• Osaka Metro/Hankyu Railway – Tenjinbashisuji-rokuchome Station

10. Drink in a hidden izakaya neighborhood

Ura-Namba (“back” or “hidden” Namba) is an area that is teeming with vibrant izakayas just out of sight. Walk north of the Taito Station, away from Denden Town (the Akihabara of Osaka). Turn right into any of the side streets before Osaka Takashimaya/Nankai Railway Namba station and you’ll be greeted with boisterous laughter and grilled meats inviting you to have a classic Namba night.


  • Nankai Railway – Namba Station

11. Make your own food model at Morino Samples

Undoubtedly one of the most iconic items ubiquitous in Japan are the realistic food models. At Morino Sample in Hirano-ku, you can make your own with prices averaging around ¥3,000. It is also possible to get a tour of their factory.


  • JR/Osaka Metro – Hirano Station

12. Zenkouji

After making model food at Morino Sample, Hirano-ku’s Zenkouji is a convenient temple to stop by to check what the likelihood is that you’ll end up in hell. Read the set of examples (in Japanese), press the buttons that apply to you, and the display will use those answers to determine how you’ll fare in the afterlife. This novelty within the temple serves as an educational tool, with separate “hell” and “heaven” exhibits to illustrate abstract Buddhist concepts. The temple even puts on plays for children about Buddhism.


  • JR/Osaka Metro – Hirano Station

13. Duskin Museum

Do you like to clean (or the technology that helps you clean)? Do you like donuts? If you answered yes either of these questions, the Duskin/Mister Donuts Museum is perfect for you. The first floor is the Mister Donuts section where you can learn about the company, the art of donut making, then make donuts to bring home with you. On the second floor, you’ll learn about Duskin’s history, cleaning technology, and even get a chance clean up a model kitchen.


  • Osaka Metro/Kita-Osaka Kyuko Railway – Esaka Station

14. Tsurumi Ryokuchi Park

This park, formally known as the Tsurumi Ryokuchi Expo ’90 Commemorative Park, was established for the 1990 International Flower and Greenery Exhibition. While there are a few spots on this list where you can escape the city whilst never truly leaving, this is the only spot that features a massive Dutch windmill surrounded by tulips. This is part of the Mountain Area (yama no eria) which uses actual soil and architecture from different parts of the world to imitate foreign gardens.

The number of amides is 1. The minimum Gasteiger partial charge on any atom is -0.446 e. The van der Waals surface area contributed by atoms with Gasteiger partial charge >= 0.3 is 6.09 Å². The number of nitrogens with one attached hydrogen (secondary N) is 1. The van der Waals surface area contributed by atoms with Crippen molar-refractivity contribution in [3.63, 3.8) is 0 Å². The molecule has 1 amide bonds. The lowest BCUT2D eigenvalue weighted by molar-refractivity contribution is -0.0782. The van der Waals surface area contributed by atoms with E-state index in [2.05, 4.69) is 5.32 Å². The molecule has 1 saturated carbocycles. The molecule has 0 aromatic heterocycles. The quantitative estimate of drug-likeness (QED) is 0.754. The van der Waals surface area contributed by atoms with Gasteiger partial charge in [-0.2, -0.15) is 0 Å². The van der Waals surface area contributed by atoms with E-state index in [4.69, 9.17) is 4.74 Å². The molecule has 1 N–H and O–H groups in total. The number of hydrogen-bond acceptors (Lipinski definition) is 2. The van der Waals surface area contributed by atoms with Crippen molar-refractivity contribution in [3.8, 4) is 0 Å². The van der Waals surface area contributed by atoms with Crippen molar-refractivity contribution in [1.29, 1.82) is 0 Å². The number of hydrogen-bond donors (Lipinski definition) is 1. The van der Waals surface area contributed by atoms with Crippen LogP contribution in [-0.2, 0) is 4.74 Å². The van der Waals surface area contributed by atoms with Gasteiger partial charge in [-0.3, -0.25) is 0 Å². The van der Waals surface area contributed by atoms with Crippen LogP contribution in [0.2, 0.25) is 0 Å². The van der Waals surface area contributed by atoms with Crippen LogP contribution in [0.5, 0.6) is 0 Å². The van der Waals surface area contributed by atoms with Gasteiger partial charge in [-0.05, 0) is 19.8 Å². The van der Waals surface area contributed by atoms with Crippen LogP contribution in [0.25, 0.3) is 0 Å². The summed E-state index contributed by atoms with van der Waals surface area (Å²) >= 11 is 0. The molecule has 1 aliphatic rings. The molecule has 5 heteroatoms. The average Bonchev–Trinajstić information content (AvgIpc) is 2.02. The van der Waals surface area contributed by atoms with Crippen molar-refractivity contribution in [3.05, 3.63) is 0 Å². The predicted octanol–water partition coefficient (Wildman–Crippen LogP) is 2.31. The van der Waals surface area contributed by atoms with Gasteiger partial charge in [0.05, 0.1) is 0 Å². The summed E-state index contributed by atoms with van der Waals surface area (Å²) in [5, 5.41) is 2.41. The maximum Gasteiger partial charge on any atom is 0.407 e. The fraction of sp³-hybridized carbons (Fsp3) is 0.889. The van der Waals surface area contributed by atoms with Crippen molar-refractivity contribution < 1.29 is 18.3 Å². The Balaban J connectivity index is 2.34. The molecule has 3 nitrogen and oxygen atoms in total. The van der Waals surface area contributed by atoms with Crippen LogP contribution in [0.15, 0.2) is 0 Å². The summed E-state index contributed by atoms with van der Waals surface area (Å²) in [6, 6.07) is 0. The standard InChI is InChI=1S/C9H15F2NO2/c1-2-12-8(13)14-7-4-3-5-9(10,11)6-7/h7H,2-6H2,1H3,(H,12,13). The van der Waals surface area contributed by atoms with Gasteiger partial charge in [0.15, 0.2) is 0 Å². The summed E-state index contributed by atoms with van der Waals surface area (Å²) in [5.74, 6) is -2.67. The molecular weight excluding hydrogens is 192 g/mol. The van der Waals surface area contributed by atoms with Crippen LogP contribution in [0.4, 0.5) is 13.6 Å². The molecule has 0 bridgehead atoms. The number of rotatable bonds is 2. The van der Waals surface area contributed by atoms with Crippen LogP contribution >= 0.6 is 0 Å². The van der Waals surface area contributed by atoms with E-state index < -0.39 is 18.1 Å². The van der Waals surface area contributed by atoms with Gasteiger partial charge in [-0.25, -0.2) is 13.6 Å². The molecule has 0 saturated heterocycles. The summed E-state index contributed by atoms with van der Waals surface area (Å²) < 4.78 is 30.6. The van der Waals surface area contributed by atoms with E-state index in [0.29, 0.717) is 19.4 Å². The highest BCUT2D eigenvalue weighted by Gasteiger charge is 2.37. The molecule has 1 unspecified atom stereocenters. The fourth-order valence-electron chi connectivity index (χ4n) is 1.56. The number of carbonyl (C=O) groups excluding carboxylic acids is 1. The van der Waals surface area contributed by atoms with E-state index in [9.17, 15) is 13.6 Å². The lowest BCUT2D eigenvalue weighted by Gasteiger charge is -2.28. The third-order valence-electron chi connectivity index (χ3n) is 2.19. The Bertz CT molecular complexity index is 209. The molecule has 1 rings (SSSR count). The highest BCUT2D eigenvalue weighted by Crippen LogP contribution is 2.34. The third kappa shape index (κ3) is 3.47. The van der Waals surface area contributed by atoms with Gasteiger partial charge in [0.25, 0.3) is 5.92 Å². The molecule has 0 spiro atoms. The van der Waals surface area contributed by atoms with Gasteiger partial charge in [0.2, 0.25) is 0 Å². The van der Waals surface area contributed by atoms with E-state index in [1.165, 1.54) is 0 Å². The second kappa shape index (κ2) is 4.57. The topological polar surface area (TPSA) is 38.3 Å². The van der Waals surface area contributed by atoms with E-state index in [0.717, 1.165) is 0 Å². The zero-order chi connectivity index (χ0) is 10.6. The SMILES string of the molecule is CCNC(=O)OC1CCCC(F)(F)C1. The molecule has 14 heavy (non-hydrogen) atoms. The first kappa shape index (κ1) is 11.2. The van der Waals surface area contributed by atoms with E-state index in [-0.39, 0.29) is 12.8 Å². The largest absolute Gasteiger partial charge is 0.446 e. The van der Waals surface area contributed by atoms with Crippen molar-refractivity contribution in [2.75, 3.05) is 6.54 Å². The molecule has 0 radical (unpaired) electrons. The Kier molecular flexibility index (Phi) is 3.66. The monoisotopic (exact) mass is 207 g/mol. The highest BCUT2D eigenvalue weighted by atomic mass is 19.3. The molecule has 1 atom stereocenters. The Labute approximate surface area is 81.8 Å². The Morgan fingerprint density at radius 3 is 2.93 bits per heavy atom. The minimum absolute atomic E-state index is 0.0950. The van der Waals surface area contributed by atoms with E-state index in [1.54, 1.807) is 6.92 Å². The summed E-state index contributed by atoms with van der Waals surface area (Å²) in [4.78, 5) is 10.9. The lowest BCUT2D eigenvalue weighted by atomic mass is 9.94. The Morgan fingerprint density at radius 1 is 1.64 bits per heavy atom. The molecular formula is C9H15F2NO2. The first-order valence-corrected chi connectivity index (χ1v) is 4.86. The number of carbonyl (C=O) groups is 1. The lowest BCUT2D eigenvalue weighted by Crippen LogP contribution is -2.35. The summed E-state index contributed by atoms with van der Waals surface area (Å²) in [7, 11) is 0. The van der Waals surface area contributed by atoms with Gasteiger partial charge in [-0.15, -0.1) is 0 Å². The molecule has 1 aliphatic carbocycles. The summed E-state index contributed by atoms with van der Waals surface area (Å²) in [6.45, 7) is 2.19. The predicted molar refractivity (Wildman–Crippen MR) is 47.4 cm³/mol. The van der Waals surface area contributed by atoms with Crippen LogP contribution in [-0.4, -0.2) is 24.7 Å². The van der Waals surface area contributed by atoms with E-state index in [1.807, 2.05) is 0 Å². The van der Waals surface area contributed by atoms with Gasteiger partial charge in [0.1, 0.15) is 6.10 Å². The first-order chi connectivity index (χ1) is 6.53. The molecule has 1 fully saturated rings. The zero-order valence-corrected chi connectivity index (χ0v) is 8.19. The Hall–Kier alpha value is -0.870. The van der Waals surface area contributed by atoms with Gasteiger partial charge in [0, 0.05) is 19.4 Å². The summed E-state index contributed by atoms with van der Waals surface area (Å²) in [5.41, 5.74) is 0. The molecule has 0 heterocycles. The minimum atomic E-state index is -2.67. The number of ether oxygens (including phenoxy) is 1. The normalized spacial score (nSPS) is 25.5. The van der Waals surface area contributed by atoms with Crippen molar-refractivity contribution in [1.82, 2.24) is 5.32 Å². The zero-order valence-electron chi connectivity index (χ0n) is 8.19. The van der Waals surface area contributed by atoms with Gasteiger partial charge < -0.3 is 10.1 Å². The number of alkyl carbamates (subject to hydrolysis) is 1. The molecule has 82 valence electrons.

• Osaka Metro – Tsurumiryokuchi station

15. Mozu Tombs (Kofun)

The Kofun period of Japanese history ran roughly from the 4th century to the 6th century CE and is named such for the kofun mound burial tradition used during that period for deceased nobility. The Mozu Tombs in southern Osaka are a UNESCO World Heritage Site that includes the largest kofun in Japan, which is believed to be the tomb of Emperor Nintoku.


  • JR – Mozu Station

16. Sumiyoshi Shrine

Founded in 211 CE, Sumiyoshi-taisha is the main Sumiyoshi shrine of the numerous scattered across the country. For Japanese history or literature buffs, this shrine was featured in Murasaki Shikibu’s The Tale of Genji, one of the world’s first novels. It is additionally the stage of many folktales and is one of Osaka’s top shrines to visit for hatsumōde, the first shrine visit of the year.


  • Nankai Railway – Sumiyoshi-taisha Station, Sumiyoshi-higashi Station
  • Hankai Railway – Sumiyoshitorii-mae Station

17. Universal Studios Japan

No matter your age, there’s something for everyone at USJ. The newly opened Super Nintendo World excites with its abundance of vivid colors and games, while The Wizarding World of Harry Potter is so immersive that it’s easy to believe magic truly exists. Throughout the park there are numerous shows and performances for music and theater enthusiasts, while for the thrill seekers there are exhilarating rollercoasters. USJ is an Osaka classic that strikes the perfect balance, pleasing both children and adults alike.


  • Universal City Station

18. Umeda/Osaka Station

If you have a few hours to spare and enjoy endless discovery, Osaka/Umeda Station will no doubt satisfy. This complex connects Hankyu, JR, and Osaka Metro stations and is considered to be Japan’s greatest station labyrinth, more so than even Tokyo’s Shinjuku or Shibuya stations. Multiple food halls, department stores, stalls, grocery stores – you name it, it’s there.

19. Chinese food in Shinsaibashi

1-Chome and 2-Chome, between Shinsaibashi station Nagahoribashi station going south toward the famous Dotonbori, are endless streets filled with authentic Chinese restaurants. This is Osaka’s secret Chinatown, which is quiet during the day and transforms during dinner time. From the world-famous Hai Di Lao Hotpot to mom and pop northern fare shops, these two chōme are bursting with mouth-watering options.

20. Open-air museum of Japanese Farm Houses

The first open-air museum in Japan, this museum features 11 traditional Japanese farm houses that were restored and preserved. The houses on were built between the 17th and 19th centuries and come from different regions of Japan. It is located within Ryokuchikōen, Toyonaka.


  • Kita-Osaka Kyuko Railway – Ryokuchikoen Station
  • Hankyu Railway – Sone Station

Richard Scheno is a freelance writer, master's student, and music producer who divides his time between Tokyo and New York City